Australian low-fare carrier Jetstar Airways is asking its pilots and maintenance engineers to pay closer attention to the state of the tires on its Boeing 787s during turnarounds after tread debris on takeoff caused a flap failure on a flight from Singapore to Melbourne, Australia, in May.
The incident highlights one downside of cutting grooves into runways—a practice widely used to force water from the runway and increase the contact area of the tire on the surface. According to the final report on the incident by the Australian Transport Safety Bureau (ATSB), the grooves, in the case of the Jetstar 787, had over time caused “chevron cutting damage” that led to a 360-deg. delamination of the tread on a main gear tire.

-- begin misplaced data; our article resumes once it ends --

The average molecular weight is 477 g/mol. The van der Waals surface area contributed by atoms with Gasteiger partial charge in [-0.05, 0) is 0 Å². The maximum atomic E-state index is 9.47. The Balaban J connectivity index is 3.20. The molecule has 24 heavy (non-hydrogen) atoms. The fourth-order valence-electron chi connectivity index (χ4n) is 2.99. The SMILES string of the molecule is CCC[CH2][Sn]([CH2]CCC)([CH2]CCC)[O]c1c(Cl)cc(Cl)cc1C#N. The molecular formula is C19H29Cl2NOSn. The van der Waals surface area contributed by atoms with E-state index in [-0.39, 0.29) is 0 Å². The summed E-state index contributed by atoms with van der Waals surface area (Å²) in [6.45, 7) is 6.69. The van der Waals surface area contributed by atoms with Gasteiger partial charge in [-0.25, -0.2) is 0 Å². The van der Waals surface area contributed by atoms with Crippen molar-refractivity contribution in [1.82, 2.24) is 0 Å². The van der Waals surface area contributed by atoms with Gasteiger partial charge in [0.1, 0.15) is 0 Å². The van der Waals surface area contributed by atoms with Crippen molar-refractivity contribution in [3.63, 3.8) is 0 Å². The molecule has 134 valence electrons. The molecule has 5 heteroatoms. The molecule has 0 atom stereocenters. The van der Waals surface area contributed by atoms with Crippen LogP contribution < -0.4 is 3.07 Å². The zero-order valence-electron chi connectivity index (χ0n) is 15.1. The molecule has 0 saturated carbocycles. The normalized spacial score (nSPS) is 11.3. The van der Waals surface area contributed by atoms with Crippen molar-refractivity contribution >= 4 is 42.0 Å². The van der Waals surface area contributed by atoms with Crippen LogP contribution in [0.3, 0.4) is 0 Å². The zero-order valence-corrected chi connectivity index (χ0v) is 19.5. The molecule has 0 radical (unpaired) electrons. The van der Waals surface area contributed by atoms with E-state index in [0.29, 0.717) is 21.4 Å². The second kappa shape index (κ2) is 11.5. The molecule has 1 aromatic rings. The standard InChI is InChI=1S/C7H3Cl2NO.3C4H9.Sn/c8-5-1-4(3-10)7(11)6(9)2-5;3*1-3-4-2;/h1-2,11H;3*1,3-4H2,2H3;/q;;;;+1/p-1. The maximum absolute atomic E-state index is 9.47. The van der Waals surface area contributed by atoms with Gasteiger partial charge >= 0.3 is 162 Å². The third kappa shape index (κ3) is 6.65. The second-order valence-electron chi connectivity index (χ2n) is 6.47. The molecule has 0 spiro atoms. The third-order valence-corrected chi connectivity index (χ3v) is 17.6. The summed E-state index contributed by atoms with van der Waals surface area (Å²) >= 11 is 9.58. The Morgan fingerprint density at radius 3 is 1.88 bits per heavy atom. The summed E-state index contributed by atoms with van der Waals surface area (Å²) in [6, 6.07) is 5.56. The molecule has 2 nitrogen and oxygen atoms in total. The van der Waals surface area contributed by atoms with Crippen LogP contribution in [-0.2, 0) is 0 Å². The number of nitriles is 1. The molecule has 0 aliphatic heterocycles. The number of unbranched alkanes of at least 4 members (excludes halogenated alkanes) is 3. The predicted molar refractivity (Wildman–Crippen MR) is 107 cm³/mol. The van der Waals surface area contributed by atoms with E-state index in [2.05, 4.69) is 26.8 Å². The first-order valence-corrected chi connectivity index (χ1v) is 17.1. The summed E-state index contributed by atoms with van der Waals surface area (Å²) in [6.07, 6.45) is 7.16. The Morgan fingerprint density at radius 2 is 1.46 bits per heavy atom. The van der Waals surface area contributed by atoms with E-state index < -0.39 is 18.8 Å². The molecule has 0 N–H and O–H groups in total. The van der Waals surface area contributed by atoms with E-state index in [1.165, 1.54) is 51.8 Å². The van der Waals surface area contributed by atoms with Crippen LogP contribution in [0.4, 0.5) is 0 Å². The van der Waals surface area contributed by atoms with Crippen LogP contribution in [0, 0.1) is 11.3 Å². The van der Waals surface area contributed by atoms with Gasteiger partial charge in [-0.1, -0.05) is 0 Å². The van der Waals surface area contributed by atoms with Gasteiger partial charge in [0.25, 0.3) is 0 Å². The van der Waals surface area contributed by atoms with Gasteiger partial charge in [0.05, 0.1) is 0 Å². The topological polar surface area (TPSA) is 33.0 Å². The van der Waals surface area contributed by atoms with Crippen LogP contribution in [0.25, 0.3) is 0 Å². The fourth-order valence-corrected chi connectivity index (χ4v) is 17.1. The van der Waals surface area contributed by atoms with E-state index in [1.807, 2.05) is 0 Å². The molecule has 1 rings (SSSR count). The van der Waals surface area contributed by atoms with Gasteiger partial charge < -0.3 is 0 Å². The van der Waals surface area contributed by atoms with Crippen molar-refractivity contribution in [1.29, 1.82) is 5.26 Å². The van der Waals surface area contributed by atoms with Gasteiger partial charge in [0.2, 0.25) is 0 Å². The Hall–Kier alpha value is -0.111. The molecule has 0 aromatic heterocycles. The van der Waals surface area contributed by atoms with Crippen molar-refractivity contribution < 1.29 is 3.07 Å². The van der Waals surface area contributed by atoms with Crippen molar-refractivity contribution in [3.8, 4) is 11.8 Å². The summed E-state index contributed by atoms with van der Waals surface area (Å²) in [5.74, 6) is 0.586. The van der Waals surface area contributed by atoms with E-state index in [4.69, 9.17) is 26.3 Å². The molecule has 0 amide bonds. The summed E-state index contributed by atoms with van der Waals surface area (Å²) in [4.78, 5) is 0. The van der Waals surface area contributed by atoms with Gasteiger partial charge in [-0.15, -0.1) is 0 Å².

The tread debris punctured the composite lower wing structure outboard of the belly of the 787, snapping off a torque tube that drives the left wing inner and outer flaps and cracking a flap trailing edge. The crew became aware of a problem at 3,000 ft. after departure from Singapore, when the first officer called for the flaps to be retracted from the takeoff position (Flaps 5) to the Flaps 1 position.